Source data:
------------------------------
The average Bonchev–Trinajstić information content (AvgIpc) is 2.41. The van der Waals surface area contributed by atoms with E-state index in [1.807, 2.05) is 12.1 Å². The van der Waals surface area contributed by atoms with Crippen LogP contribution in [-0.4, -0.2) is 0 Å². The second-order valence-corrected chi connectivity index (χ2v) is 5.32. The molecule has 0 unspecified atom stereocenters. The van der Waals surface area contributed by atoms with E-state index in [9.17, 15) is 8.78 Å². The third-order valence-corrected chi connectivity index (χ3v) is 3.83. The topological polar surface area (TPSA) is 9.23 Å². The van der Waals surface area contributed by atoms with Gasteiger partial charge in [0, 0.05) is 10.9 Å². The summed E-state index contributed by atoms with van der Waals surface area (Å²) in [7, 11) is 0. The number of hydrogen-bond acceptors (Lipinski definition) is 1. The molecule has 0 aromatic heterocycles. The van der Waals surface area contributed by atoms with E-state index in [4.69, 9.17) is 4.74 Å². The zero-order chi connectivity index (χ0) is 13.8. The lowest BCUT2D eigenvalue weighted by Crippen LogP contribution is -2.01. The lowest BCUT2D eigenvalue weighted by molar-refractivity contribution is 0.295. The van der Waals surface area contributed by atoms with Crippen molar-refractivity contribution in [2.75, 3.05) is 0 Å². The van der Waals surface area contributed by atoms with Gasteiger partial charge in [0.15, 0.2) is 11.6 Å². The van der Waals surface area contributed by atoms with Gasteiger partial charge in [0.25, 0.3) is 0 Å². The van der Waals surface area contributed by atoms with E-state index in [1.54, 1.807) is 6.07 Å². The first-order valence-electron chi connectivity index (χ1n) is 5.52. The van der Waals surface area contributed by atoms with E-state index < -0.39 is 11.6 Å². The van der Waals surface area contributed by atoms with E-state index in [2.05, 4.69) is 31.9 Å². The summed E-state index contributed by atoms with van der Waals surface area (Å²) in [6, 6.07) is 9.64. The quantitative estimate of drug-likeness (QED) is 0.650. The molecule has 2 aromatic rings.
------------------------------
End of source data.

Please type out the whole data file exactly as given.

The average Bonchev–Trinajstić information content (AvgIpc) is 2.41. The van der Waals surface area contributed by atoms with E-state index in [1.807, 2.05) is 12.1 Å². The van der Waals surface area contributed by atoms with Crippen LogP contribution in [-0.4, -0.2) is 0 Å². The second-order valence-corrected chi connectivity index (χ2v) is 5.32. The molecule has 0 unspecified atom stereocenters. The van der Waals surface area contributed by atoms with E-state index in [9.17, 15) is 8.78 Å². The third-order valence-corrected chi connectivity index (χ3v) is 3.83. The topological polar surface area (TPSA) is 9.23 Å². The van der Waals surface area contributed by atoms with Gasteiger partial charge in [0, 0.05) is 10.9 Å². The summed E-state index contributed by atoms with van der Waals surface area (Å²) in [7, 11) is 0. The number of hydrogen-bond acceptors (Lipinski definition) is 1. The molecule has 0 aromatic heterocycles. The van der Waals surface area contributed by atoms with E-state index in [4.69, 9.17) is 4.74 Å². The zero-order chi connectivity index (χ0) is 13.8. The lowest BCUT2D eigenvalue weighted by Crippen LogP contribution is -2.01. The lowest BCUT2D eigenvalue weighted by molar-refractivity contribution is 0.295. The van der Waals surface area contributed by atoms with Crippen molar-refractivity contribution in [2.75, 3.05) is 0 Å². The van der Waals surface area contributed by atoms with Gasteiger partial charge in [0.15, 0.2) is 11.6 Å². The van der Waals surface area contributed by atoms with Gasteiger partial charge in [0.25, 0.3) is 0 Å². The van der Waals surface area contributed by atoms with E-state index in [1.54, 1.807) is 6.07 Å². The first-order valence-electron chi connectivity index (χ1n) is 5.52. The van der Waals surface area contributed by atoms with E-state index < -0.39 is 11.6 Å². The van der Waals surface area contributed by atoms with E-state index in [2.05, 4.69) is 31.9 Å². The summed E-state index contributed by atoms with van der Waals surface area (Å²) in [6, 6.07) is 9.64. The quantitative estimate of drug-likeness (QED) is 0.650. The molecule has 2 aromatic rings.